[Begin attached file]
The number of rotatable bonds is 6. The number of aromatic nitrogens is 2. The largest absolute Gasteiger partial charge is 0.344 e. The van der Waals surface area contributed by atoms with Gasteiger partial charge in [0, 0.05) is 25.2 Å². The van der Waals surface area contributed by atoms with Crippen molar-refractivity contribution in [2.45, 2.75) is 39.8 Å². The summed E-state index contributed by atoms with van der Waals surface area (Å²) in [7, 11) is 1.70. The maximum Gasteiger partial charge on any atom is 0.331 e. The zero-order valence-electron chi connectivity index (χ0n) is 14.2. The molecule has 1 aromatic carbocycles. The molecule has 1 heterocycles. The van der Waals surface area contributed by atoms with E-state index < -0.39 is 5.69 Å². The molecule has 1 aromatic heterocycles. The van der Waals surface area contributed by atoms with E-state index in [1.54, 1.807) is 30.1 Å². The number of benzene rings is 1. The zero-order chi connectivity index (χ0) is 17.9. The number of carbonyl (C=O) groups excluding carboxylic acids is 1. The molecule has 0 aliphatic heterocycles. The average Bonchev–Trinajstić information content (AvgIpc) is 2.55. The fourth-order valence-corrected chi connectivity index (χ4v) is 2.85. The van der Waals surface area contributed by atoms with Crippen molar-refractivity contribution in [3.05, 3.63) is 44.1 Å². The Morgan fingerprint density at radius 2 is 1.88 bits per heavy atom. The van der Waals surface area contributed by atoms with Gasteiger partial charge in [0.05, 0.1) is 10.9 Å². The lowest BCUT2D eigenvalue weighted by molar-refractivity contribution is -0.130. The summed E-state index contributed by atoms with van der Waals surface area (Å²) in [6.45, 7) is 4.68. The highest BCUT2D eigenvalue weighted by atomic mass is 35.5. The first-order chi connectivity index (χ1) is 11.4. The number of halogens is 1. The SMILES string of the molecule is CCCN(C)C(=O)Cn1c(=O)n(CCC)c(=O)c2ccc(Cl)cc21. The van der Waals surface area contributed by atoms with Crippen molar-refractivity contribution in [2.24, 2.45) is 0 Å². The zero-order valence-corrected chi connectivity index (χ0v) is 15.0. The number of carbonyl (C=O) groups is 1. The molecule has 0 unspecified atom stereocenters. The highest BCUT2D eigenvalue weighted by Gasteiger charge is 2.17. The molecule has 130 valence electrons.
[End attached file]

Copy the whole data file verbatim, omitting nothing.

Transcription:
The number of rotatable bonds is 6. The number of aromatic nitrogens is 2. The largest absolute Gasteiger partial charge is 0.344 e. The van der Waals surface area contributed by atoms with Gasteiger partial charge in [0, 0.05) is 25.2 Å². The van der Waals surface area contributed by atoms with Crippen molar-refractivity contribution in [2.45, 2.75) is 39.8 Å². The summed E-state index contributed by atoms with van der Waals surface area (Å²) in [7, 11) is 1.70. The maximum Gasteiger partial charge on any atom is 0.331 e. The zero-order valence-electron chi connectivity index (χ0n) is 14.2. The molecule has 1 aromatic carbocycles. The molecule has 1 heterocycles. The van der Waals surface area contributed by atoms with E-state index < -0.39 is 5.69 Å². The molecule has 1 aromatic heterocycles. The van der Waals surface area contributed by atoms with E-state index in [1.54, 1.807) is 30.1 Å². The number of benzene rings is 1. The zero-order chi connectivity index (χ0) is 17.9. The number of carbonyl (C=O) groups excluding carboxylic acids is 1. The molecule has 0 aliphatic heterocycles. The average Bonchev–Trinajstić information content (AvgIpc) is 2.55. The fourth-order valence-corrected chi connectivity index (χ4v) is 2.85. The van der Waals surface area contributed by atoms with Crippen molar-refractivity contribution in [3.05, 3.63) is 44.1 Å². The Morgan fingerprint density at radius 2 is 1.88 bits per heavy atom. The van der Waals surface area contributed by atoms with Gasteiger partial charge in [0.05, 0.1) is 10.9 Å². The lowest BCUT2D eigenvalue weighted by molar-refractivity contribution is -0.130. The summed E-state index contributed by atoms with van der Waals surface area (Å²) in [6.45, 7) is 4.68. The highest BCUT2D eigenvalue weighted by atomic mass is 35.5. The first-order chi connectivity index (χ1) is 11.4. The number of halogens is 1. The SMILES string of the molecule is CCCN(C)C(=O)Cn1c(=O)n(CCC)c(=O)c2ccc(Cl)cc21. The van der Waals surface area contributed by atoms with Crippen molar-refractivity contribution in [2.24, 2.45) is 0 Å². The zero-order valence-corrected chi connectivity index (χ0v) is 15.0. The number of carbonyl (C=O) groups is 1. The molecule has 0 unspecified atom stereocenters. The highest BCUT2D eigenvalue weighted by Gasteiger charge is 2.17. The molecule has 130 valence electrons.